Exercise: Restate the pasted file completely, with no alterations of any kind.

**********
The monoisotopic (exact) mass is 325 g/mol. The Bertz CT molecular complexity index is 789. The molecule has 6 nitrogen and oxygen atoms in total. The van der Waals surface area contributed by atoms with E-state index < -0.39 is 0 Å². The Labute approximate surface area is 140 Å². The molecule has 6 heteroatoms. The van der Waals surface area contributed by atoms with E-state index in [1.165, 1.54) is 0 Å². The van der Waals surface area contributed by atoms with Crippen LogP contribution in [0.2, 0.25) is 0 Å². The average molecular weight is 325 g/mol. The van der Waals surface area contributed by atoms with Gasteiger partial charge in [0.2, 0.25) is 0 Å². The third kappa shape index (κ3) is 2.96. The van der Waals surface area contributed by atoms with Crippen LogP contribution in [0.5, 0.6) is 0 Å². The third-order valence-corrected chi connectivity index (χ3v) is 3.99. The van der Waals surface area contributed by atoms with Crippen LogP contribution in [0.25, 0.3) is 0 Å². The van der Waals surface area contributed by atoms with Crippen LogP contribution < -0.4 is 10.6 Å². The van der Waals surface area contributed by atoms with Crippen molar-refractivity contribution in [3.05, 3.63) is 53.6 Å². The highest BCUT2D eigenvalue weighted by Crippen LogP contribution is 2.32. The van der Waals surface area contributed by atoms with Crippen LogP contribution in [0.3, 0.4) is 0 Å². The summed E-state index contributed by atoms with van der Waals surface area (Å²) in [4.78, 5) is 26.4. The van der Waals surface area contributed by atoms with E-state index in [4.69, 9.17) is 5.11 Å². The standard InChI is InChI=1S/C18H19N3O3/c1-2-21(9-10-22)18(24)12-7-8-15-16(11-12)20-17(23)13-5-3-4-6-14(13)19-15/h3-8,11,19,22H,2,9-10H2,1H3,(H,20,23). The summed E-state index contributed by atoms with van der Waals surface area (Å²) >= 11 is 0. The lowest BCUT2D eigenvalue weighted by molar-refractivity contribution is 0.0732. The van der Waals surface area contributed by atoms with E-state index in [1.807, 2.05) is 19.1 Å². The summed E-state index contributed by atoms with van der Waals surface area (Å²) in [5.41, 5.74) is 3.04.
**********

The monoisotopic (exact) mass is 325 g/mol. The Bertz CT molecular complexity index is 789. The molecule has 6 nitrogen and oxygen atoms in total. The van der Waals surface area contributed by atoms with E-state index < -0.39 is 0 Å². The Labute approximate surface area is 140 Å². The molecule has 6 heteroatoms. The van der Waals surface area contributed by atoms with E-state index in [1.165, 1.54) is 0 Å². The van der Waals surface area contributed by atoms with Crippen LogP contribution in [0.2, 0.25) is 0 Å². The average molecular weight is 325 g/mol. The van der Waals surface area contributed by atoms with Gasteiger partial charge in [0.2, 0.25) is 0 Å². The third kappa shape index (κ3) is 2.96. The van der Waals surface area contributed by atoms with Crippen LogP contribution in [0.5, 0.6) is 0 Å². The third-order valence-corrected chi connectivity index (χ3v) is 3.99. The van der Waals surface area contributed by atoms with Crippen LogP contribution in [0.25, 0.3) is 0 Å². The van der Waals surface area contributed by atoms with Crippen LogP contribution < -0.4 is 10.6 Å². The van der Waals surface area contributed by atoms with Crippen molar-refractivity contribution in [3.05, 3.63) is 53.6 Å². The highest BCUT2D eigenvalue weighted by Crippen LogP contribution is 2.32. The van der Waals surface area contributed by atoms with Crippen LogP contribution in [0.3, 0.4) is 0 Å². The summed E-state index contributed by atoms with van der Waals surface area (Å²) in [4.78, 5) is 26.4. The van der Waals surface area contributed by atoms with E-state index in [4.69, 9.17) is 5.11 Å². The standard InChI is InChI=1S/C18H19N3O3/c1-2-21(9-10-22)18(24)12-7-8-15-16(11-12)20-17(23)13-5-3-4-6-14(13)19-15/h3-8,11,19,22H,2,9-10H2,1H3,(H,20,23). The summed E-state index contributed by atoms with van der Waals surface area (Å²) >= 11 is 0. The lowest BCUT2D eigenvalue weighted by molar-refractivity contribution is 0.0732. The van der Waals surface area contributed by atoms with E-state index in [1.807, 2.05) is 19.1 Å². The summed E-state index contributed by atoms with van der Waals surface area (Å²) in [5.41, 5.74) is 3.04.